Ready to try flipping your classroom? The format of our materials makes it easy. Most of our lessons have a reading and a listening task. Have your students complete the reading or listening task at home, and do the comprehension questions and discussion activities in class the next day. Instead of assigning writing for homework, try that during class time, too!

4 comments

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  1. Sylvain says:

    Nov 14, 2014 at 6:02 pm

    what I don’t understand is that a ES’ lesson is not a lecture ! Student do things : they listen, they speak, they write… They train and practise tasks. So what does flipping mean ? What if the foreign students don’t understand what they have to read or listen to at home ? Isn’t it the teacher’s role to guide the pupils through their listening or reading ? Letting the. Doing it alone at home is nonesense, I think

    Reply

    • Tanya Trusler says:

      Nov 14, 2014 at 6:51 pm

      I think you speak to many ESL teachers’ concerns, Sylvain! The session was based on adult ESL learners in university, so I wonder how flipping for lower-level or younger students would work.

      I’d still give it a try by starting with a reading that students could do at home. They’d have time to read slowly and look up words in their dictionaries. Also, I think part of the point of flipping is that you’d have a lot more time the next day to discuss the reading and go over anything they didn’t understand. But I’d definitely monitor how they reacted and if they liked it/understood the content…it might not work for every type of class.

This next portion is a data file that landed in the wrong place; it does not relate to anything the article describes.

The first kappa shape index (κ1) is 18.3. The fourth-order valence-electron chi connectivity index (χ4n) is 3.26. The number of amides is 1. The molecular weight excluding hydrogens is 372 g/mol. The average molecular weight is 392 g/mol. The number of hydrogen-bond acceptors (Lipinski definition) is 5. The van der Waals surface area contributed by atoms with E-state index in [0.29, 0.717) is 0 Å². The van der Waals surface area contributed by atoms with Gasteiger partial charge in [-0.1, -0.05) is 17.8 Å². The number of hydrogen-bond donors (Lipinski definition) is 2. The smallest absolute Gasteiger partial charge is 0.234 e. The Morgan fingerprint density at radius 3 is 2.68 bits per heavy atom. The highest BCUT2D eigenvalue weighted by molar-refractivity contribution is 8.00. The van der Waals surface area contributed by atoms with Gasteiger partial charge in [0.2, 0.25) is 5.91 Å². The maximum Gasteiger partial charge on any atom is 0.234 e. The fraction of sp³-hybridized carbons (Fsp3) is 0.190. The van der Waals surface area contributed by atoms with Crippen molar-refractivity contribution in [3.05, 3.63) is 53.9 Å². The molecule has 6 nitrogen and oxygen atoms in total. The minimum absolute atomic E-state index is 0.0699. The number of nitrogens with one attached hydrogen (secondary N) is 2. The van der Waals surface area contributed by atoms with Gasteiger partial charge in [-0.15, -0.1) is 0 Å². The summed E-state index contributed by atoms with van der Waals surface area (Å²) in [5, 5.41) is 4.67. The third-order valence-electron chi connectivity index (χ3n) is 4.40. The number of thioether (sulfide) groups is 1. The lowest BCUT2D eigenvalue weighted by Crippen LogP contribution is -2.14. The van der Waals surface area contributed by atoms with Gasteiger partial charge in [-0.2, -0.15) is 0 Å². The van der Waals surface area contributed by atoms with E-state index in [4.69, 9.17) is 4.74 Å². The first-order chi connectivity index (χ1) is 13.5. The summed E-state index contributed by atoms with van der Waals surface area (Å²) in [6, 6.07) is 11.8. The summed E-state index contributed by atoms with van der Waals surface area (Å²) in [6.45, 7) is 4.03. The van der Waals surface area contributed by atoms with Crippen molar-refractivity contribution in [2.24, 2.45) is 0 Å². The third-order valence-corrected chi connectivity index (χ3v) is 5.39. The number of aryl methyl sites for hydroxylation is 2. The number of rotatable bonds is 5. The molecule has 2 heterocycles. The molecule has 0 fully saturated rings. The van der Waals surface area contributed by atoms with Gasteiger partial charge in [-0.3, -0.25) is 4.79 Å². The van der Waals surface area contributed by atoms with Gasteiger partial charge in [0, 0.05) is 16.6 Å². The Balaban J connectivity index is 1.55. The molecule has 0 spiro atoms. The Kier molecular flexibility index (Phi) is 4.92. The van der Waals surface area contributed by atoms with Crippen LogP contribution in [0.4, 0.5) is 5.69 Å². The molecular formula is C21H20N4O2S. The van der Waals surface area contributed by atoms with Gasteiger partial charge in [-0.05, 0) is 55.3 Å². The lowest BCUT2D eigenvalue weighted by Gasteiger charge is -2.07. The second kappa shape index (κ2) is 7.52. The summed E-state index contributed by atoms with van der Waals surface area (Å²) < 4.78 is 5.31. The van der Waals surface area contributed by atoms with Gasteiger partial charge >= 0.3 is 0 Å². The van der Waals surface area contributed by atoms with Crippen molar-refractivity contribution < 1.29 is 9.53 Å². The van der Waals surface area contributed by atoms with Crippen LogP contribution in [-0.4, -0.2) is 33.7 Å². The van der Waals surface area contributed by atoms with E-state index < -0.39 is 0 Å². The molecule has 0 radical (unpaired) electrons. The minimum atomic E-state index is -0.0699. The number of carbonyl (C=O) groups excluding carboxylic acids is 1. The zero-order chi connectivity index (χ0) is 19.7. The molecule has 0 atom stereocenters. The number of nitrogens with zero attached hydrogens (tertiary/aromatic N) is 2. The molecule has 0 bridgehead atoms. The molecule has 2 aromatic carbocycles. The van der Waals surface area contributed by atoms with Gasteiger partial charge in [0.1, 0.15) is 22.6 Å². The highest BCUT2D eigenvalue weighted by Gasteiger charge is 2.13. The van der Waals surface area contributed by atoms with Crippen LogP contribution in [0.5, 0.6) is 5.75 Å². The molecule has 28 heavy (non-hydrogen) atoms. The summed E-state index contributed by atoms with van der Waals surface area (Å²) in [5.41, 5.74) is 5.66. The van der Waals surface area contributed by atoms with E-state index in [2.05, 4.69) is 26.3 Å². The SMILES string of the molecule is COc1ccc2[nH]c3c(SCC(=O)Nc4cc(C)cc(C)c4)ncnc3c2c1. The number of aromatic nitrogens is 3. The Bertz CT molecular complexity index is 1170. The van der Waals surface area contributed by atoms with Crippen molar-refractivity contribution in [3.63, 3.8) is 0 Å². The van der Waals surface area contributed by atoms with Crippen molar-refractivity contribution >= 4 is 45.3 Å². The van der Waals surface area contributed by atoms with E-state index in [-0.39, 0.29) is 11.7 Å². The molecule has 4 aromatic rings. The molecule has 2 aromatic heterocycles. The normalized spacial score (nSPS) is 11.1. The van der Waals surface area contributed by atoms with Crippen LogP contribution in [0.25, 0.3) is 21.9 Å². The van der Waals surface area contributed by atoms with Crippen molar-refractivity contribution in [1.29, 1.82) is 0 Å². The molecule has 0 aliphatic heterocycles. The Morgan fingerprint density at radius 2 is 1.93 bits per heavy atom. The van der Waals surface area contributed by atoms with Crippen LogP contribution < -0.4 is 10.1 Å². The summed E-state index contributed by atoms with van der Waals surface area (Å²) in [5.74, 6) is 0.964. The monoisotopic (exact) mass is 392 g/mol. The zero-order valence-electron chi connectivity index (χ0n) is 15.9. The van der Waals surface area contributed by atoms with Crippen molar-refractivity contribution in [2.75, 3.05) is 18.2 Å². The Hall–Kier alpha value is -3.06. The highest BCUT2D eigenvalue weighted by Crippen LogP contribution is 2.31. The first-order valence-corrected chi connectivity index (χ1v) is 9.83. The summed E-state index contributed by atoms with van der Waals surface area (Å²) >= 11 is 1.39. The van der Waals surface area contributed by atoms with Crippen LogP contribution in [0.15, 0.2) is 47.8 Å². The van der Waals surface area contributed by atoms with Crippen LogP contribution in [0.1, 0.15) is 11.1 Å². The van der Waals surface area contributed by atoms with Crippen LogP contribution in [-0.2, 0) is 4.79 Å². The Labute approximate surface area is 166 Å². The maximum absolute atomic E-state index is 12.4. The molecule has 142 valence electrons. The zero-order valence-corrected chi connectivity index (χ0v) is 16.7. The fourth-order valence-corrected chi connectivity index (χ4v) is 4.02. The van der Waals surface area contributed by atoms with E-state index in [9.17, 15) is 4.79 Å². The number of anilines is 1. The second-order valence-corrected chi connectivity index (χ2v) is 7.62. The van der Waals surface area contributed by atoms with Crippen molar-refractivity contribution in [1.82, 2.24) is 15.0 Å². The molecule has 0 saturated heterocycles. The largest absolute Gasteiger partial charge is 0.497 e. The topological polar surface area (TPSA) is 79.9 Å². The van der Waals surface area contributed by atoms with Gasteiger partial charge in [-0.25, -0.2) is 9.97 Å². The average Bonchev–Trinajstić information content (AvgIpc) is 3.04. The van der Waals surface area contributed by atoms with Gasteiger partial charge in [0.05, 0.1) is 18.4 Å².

Reply

  2. lindsay Georgeson says:

    Nov 14, 2014 at 1:45 am

    hi
    I love the idea of flipping.Responses to concept questions could be so much more fun as more time can be dedicated to understanding.I also think this could allow time for pronunciation and for the class to be involved in talking about there answers.
    Cheers
    Lindsay

    Reply

    • Tanya Trusler says:

      Nov 14, 2014 at 5:11 pm

      Great points, Lindsay! I agree. I’d sometimes assign comp Qs for homework, then the first five minutes of class would be spent correcting (i.e., me reading out the answers). I like the idea of taking the time to do the comp Qs together in class instead, with lively discussion and follow-up projects. And time for pronunciation is always a bonus that students appreciate!

      Reply